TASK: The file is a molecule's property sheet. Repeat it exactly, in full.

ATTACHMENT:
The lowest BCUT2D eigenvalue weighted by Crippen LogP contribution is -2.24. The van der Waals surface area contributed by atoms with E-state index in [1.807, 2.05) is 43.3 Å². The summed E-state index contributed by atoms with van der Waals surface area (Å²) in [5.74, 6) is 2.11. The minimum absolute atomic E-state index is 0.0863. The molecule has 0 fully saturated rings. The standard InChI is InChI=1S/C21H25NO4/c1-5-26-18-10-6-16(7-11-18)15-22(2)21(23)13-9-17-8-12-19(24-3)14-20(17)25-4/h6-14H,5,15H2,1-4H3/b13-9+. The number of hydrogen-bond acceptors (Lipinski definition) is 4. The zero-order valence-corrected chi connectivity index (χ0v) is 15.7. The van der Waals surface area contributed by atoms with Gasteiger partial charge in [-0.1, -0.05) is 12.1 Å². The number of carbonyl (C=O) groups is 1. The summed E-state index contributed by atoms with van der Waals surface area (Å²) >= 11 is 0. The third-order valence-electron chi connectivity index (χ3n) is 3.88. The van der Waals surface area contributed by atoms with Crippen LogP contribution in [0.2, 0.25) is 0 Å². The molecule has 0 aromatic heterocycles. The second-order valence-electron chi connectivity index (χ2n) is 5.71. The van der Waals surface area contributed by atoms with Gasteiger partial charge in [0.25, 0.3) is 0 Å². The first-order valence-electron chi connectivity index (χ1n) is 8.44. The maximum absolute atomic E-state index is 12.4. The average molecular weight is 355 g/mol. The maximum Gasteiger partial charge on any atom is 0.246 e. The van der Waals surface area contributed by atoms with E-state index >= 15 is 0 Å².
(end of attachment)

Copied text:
The lowest BCUT2D eigenvalue weighted by Crippen LogP contribution is -2.24. The van der Waals surface area contributed by atoms with E-state index in [1.807, 2.05) is 43.3 Å². The summed E-state index contributed by atoms with van der Waals surface area (Å²) in [5.74, 6) is 2.11. The minimum absolute atomic E-state index is 0.0863. The molecule has 0 fully saturated rings. The standard InChI is InChI=1S/C21H25NO4/c1-5-26-18-10-6-16(7-11-18)15-22(2)21(23)13-9-17-8-12-19(24-3)14-20(17)25-4/h6-14H,5,15H2,1-4H3/b13-9+. The number of hydrogen-bond acceptors (Lipinski definition) is 4. The zero-order valence-corrected chi connectivity index (χ0v) is 15.7. The van der Waals surface area contributed by atoms with Gasteiger partial charge in [-0.1, -0.05) is 12.1 Å². The number of carbonyl (C=O) groups is 1. The summed E-state index contributed by atoms with van der Waals surface area (Å²) >= 11 is 0. The third-order valence-electron chi connectivity index (χ3n) is 3.88. The van der Waals surface area contributed by atoms with Crippen LogP contribution in [0.2, 0.25) is 0 Å². The molecule has 0 aromatic heterocycles. The second-order valence-electron chi connectivity index (χ2n) is 5.71. The van der Waals surface area contributed by atoms with Gasteiger partial charge in [0.25, 0.3) is 0 Å². The first-order valence-electron chi connectivity index (χ1n) is 8.44. The maximum absolute atomic E-state index is 12.4. The average molecular weight is 355 g/mol. The maximum Gasteiger partial charge on any atom is 0.246 e. The van der Waals surface area contributed by atoms with E-state index >= 15 is 0 Å².